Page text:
Do you ever yearn for a simpler time? When ‘playing’ meant going outside instead of reaching for the game controller, when phones were actually used for (gasp!) talking to people, and when instead of having a wealth of entertainment content at your fingertips, you were left to the mercy of whatever was showing on the telly…
In his oddball dramedy The Entertainer, Director Matt Starr taps into what the world, and more specifically the entertainment industry, would look like if it wasn’t vastly shaped by technology. Brimming with delicious nostalgia and featuring a star-studded cast and affectionately drawn characters – primed for a bigger project and longer screen-time – the 14-minute short is ambitious yet intimate, and its irresistible charms are bound to dispel even the heaviest of clouds hanging over us.
In the opening shot of The Entertainer, the very first thing we see is Elton John’s smiling face, joyfully bouncing up and down in slow motion. We soon realise that it’s not actually the real-life pop legend, but a life-size cardboard cutout strapped to the back of a young woman running to her next appointment. As we tag along, the entertainer visits her clients, who have all booked a unique date with a flattened version of their favourite celebrities. Set in an alternative reality unburdened by social media and instant gratification, The Entertainer utilises an understated aesthetic to draw out what ultimately makes us human – our ability to connect with one another even in a world that’s entirely disconnected.
“No flat-screen TVs, no iPhone, no high-speed internet”
“A few years ago, I kept thinking, what would’ve happened if after Y2K, we invested all of our resources (our money, our energy, research, etc.) into the environment and focused on preventing global warming and less resources poured into technology” – director Starr shared with S/W. “So no flat-screen TVs, no iPhone, no high-speed internet, none of the popular social media apps. What does that mean for entertainment? What companies would’ve popped up instead? And that’s where I got the idea for a company that rents out ‘Entertainers'”.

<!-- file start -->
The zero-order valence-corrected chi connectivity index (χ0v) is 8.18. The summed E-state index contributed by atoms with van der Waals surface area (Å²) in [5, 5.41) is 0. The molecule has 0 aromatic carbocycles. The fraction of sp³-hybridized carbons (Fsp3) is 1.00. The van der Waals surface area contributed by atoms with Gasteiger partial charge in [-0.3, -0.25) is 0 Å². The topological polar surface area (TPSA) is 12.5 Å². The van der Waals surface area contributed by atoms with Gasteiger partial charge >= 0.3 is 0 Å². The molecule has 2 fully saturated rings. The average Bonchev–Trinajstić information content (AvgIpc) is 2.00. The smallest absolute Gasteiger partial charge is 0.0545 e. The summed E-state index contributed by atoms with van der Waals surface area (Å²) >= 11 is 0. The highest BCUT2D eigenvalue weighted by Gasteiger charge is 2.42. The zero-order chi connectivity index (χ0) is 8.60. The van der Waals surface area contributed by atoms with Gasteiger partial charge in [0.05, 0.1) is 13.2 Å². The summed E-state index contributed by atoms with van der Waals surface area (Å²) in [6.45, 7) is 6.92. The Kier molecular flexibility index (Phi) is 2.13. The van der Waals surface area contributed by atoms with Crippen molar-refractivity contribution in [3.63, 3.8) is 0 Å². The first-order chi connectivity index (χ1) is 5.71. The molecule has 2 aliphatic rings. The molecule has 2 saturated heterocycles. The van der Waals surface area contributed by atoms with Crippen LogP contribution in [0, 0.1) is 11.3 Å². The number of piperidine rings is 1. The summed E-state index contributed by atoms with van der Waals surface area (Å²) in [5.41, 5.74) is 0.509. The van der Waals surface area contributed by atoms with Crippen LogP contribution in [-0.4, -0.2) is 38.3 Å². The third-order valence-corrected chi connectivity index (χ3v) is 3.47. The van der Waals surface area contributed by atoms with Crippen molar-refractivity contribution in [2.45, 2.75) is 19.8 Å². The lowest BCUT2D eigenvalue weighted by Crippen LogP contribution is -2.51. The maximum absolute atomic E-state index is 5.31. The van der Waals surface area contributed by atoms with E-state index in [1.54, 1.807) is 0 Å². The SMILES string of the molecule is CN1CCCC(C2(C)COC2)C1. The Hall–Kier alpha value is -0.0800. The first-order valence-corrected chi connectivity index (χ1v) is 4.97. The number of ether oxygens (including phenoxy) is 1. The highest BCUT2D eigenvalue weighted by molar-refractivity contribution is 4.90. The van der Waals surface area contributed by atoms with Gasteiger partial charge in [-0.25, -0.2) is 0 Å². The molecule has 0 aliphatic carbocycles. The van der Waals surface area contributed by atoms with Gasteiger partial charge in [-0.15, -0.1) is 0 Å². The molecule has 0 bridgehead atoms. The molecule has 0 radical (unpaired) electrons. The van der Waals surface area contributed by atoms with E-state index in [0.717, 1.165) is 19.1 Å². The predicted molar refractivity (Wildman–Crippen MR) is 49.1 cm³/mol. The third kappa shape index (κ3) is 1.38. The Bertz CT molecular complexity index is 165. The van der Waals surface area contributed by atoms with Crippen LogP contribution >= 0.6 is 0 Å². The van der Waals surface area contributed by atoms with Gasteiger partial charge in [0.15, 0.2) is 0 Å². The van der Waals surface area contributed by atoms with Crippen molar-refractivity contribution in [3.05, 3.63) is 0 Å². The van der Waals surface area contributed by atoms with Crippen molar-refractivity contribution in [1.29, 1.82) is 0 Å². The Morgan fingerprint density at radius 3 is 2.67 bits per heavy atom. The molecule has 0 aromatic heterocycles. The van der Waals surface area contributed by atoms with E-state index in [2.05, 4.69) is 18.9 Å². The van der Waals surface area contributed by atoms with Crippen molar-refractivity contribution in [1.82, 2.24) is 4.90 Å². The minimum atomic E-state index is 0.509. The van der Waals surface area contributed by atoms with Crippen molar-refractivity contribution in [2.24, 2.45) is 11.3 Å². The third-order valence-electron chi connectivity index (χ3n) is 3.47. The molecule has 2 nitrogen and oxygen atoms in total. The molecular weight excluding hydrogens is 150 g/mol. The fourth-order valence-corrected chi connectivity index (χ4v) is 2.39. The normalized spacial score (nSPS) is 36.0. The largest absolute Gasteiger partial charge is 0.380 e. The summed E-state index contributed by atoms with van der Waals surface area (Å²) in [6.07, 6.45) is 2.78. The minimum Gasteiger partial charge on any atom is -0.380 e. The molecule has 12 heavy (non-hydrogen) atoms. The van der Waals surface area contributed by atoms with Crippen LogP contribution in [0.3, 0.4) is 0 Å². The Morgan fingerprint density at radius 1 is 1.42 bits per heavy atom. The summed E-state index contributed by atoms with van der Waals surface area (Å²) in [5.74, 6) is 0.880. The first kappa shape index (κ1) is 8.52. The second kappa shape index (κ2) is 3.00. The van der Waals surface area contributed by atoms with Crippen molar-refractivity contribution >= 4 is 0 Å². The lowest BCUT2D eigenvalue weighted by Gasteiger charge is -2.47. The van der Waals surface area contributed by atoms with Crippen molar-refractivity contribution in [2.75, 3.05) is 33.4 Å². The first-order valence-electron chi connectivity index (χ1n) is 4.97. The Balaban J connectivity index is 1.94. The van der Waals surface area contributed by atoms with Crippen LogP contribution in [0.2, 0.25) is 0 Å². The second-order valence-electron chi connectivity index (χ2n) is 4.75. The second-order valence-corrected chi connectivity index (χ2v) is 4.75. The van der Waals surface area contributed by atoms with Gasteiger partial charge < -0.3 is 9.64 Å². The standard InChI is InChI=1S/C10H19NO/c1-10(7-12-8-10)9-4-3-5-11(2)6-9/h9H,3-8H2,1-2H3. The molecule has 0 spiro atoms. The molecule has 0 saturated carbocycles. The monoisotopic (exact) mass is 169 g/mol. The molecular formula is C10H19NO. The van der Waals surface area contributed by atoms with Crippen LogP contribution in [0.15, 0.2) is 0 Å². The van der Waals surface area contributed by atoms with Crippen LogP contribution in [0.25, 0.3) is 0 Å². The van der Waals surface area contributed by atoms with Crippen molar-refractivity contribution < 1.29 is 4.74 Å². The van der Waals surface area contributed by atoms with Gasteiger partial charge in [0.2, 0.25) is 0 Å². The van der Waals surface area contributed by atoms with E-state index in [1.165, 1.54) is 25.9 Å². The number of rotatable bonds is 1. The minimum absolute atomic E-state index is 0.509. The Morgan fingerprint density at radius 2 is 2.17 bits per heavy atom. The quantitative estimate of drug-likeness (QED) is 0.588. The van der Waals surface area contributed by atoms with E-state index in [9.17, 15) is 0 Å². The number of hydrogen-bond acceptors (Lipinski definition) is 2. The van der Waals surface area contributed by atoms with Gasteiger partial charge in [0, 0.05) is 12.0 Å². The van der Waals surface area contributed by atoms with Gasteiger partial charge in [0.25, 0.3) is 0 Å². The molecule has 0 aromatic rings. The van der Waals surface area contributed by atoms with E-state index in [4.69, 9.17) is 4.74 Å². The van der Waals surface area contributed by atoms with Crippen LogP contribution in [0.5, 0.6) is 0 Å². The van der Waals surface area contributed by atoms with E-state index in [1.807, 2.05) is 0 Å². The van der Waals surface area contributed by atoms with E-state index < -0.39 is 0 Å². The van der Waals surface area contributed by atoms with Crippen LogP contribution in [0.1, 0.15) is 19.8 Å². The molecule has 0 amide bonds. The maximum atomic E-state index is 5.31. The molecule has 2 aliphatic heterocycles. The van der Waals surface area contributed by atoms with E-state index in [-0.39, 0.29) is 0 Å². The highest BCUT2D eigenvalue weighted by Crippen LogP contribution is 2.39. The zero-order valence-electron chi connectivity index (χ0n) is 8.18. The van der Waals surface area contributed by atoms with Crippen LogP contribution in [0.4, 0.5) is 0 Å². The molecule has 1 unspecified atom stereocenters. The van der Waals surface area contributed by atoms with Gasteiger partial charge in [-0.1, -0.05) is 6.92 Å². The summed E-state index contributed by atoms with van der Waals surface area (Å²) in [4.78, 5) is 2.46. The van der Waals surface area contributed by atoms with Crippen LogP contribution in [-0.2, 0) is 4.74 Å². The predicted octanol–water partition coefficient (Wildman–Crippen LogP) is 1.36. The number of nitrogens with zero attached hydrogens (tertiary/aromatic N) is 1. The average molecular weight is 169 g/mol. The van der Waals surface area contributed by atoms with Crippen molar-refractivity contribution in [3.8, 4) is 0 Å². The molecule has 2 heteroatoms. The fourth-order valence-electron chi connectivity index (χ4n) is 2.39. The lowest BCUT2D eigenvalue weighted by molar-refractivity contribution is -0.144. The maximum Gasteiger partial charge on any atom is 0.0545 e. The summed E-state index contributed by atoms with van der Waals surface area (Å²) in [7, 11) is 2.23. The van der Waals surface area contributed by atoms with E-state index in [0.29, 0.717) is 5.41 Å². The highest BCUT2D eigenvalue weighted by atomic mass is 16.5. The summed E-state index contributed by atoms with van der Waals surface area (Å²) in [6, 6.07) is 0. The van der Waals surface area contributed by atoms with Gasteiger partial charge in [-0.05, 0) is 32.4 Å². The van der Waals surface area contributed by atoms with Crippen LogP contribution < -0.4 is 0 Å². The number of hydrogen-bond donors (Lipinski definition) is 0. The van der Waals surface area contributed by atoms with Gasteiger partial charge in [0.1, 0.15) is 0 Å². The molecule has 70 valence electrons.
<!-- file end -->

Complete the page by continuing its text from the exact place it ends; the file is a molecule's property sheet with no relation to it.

The film works because it touches on our bittersweet relationship with nostalgia. To help us cope during times of duress, our brains often turn to a past that we subconsciously label as “safe” because of its predictability. It’s a sweet experience because it conjures up cherished moments from the past, and a bitter one because we can’t relive them.
But The Entertainer gives us a glimpse of what it would be like if it were possible – if the technological advances of the past 20 years were never developed and life was just a little bit more unplugged. It’s a prospect many of us would consider, especially after the challenging year we’ve had, alongside our best friends Netflix and Amazon Prime. Ultimately though, it’s the characters that make The Entertainer a heartwarming ray of sunshine, as Starr’s balanced approach finds humour in their hardship and a note of melancholy in their funny quirks.
Kelly Bishop gives a heart-tugging performance as the frail and vulnerable Bernice – a character that couldn’t be further from the headstrong matriarch Emily Gilmore, she plays in the Gilmore Girls, and Jillian Mercado captivates as Harriet, with her Vulcan ears and a peculiar Captain Kirk fantasy. Matthew Silver, on the other hand, is wonderfully weird and hilarious as the strange, bearded man who steals the cardboard celeb cutouts and gets a sandwich in the face. But it’s Ellie Sachs, who plays the nameless main character that delivers bespoke happiness to her clients, who steals the show.
Sachs is a real delight to watch and root for, as she skilfully embodies the celebrities whose image she hides behind (physically and metaphorically), until she is forced to drop the facade and use her own imagination and charisma to win the hearts of both her clients and the film’s audience. We are left with a burning desire to see more of this enchantress and discover where her next appointment will take her – a good thing since Starr is already working on a feature-length version of The Entertainer.
Recent events have seen us starved of human connection and physical affection, so Starr’s short couldn’t have come out at a better time. The Entertainer shines brightly with a peculiar, low-key type of magic, but it’s magic nevertheless, making it next to impossible not to fall under its spell.